WHYY blogger Solomon Jones is the author of eight novels, including the critically-acclaimed “Pipe Dream” (Random House), and has been featured nationally by media outlets like CNN, NPR, ABC News, TV One and HLN.
Formerly a professor of creative writing at Temple University, Solomon is an award-winning journalist whose work has appeared in numerous publications, including Essence, Newsday, and The Philadelphia Inquirer.
In 2013, Solomon along with prominent authors like Noam Chomsky, was selected as one of 50 writers representing Philadelphia’s literary legacy. He is the creator of Words on the Street, a writing and literacy program that garnered him a leadership award from the Knight Foundation.
Solomon, a lifelong Philadelphian, is morning host on Praise 107.9 FM, and a columnist for the Philadelphia Daily News. His latest novel is “The Dead Man’s Wife.”
Long before Stephon Clark was shot dead by Sacramento police officers, those who dared to protest police mistreatment of African-Americans became targets.
3 weeks ago
The March for Our Lives takes place on Saturday, but the lessons from this latest American movement are taking place right now.
1 month ago
The Oscars made me realize that no film is more compelling than the drama playing out in the city I’ve long called home.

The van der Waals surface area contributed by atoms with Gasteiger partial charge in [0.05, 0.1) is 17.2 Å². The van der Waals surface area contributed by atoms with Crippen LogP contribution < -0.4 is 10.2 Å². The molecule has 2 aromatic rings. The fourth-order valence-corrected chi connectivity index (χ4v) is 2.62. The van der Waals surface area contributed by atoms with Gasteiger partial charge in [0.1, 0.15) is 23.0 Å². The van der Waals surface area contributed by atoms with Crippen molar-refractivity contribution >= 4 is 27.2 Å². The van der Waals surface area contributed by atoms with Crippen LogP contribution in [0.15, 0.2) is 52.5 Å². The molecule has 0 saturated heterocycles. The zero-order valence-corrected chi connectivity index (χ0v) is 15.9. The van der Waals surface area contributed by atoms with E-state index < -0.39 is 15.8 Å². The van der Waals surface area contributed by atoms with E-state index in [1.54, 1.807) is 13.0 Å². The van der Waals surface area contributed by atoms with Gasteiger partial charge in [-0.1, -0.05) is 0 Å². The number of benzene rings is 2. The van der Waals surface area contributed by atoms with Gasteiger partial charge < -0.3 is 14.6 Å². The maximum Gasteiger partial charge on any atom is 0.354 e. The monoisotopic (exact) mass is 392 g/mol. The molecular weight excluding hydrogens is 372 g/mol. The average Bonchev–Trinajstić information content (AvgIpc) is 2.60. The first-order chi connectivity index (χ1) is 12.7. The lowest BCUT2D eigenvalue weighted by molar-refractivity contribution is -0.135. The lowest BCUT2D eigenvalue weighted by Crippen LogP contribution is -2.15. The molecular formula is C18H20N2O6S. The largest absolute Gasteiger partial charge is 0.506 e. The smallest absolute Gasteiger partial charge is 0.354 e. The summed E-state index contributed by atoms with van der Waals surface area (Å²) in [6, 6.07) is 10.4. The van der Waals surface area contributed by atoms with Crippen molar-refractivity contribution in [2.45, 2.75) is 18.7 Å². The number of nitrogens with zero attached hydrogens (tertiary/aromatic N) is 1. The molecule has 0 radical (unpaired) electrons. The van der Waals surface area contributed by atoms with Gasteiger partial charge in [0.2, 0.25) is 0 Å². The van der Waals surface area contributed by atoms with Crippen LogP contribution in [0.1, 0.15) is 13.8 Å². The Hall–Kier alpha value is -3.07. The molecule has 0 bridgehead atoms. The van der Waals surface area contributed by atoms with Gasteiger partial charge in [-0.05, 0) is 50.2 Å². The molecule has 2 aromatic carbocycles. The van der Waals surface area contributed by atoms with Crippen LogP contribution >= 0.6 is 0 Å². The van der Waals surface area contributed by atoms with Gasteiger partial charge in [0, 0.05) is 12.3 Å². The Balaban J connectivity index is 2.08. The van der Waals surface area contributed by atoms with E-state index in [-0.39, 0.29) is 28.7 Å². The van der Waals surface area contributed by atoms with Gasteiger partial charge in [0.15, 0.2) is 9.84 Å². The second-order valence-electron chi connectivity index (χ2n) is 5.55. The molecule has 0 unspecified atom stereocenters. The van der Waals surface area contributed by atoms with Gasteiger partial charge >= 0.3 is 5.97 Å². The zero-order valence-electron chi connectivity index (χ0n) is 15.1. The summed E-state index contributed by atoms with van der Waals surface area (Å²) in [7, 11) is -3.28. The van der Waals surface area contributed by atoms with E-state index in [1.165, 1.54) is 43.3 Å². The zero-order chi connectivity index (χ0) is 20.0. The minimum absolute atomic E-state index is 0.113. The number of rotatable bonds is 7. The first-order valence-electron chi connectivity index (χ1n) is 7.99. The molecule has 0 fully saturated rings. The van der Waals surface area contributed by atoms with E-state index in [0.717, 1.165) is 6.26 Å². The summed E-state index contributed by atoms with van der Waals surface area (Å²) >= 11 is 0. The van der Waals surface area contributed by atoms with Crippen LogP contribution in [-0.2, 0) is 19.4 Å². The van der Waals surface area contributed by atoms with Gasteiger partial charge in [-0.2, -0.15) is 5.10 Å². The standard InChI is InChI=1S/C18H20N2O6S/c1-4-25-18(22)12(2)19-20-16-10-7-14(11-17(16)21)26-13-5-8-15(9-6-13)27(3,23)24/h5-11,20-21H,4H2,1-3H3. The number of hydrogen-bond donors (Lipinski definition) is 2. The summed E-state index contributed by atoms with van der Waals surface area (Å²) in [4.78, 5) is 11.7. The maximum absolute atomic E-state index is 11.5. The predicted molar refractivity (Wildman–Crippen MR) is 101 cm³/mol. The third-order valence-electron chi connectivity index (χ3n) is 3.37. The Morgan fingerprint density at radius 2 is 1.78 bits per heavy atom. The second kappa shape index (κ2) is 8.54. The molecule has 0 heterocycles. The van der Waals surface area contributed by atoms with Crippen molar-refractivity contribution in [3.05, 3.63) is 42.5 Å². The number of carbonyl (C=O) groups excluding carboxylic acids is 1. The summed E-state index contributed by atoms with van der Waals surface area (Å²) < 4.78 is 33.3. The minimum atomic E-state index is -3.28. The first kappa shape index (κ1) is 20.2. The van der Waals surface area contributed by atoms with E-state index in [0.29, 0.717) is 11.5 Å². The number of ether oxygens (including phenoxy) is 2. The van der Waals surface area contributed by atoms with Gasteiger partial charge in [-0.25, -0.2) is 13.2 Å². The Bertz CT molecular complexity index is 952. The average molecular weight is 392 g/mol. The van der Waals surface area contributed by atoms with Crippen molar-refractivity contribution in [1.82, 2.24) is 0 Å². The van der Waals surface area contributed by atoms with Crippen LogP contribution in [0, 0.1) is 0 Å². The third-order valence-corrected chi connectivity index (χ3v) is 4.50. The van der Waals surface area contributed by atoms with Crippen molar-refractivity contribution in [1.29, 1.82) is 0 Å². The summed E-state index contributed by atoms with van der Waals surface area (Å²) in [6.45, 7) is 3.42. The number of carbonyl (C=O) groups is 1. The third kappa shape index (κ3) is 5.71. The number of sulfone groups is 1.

2 months ago
The Eagles Super Bowl win is not just a story of inspiration and perseverance. It is the story of Philadelphia, because this is our year.
3 months ago
American greatness comes from building bridges, not walls.
3 months ago
On Sunday, I tailgated with Eagles fans for the first time. I saw fans that ran the gamut. When I looked closer, I saw faith.
3 months ago
The store owners have argued that the bill would bring bloodshed by requiring stop-and-go stores to remove their bulletproof glass. That's not the issue.
4 months ago
The top 1 percent of Americans use racial and ethnic strife to distract us from the one commonality that should unite us — class.
5 months agoListen 3:15
The ongoing battle over education in Philadelphia is not the mayor’s to fight. It’s ours.
5 months ago
I am at once relieved that the Kenney administration made the right decision, and grieved that removing a symbol of brutality does not change the substance of this moment.
6 months agoListen 2:54
Each time I think of Donald Trump’s remarks about black professional football players kneeling in protest during the National Anthem, I vacillate between anger and sadness.
7 months ago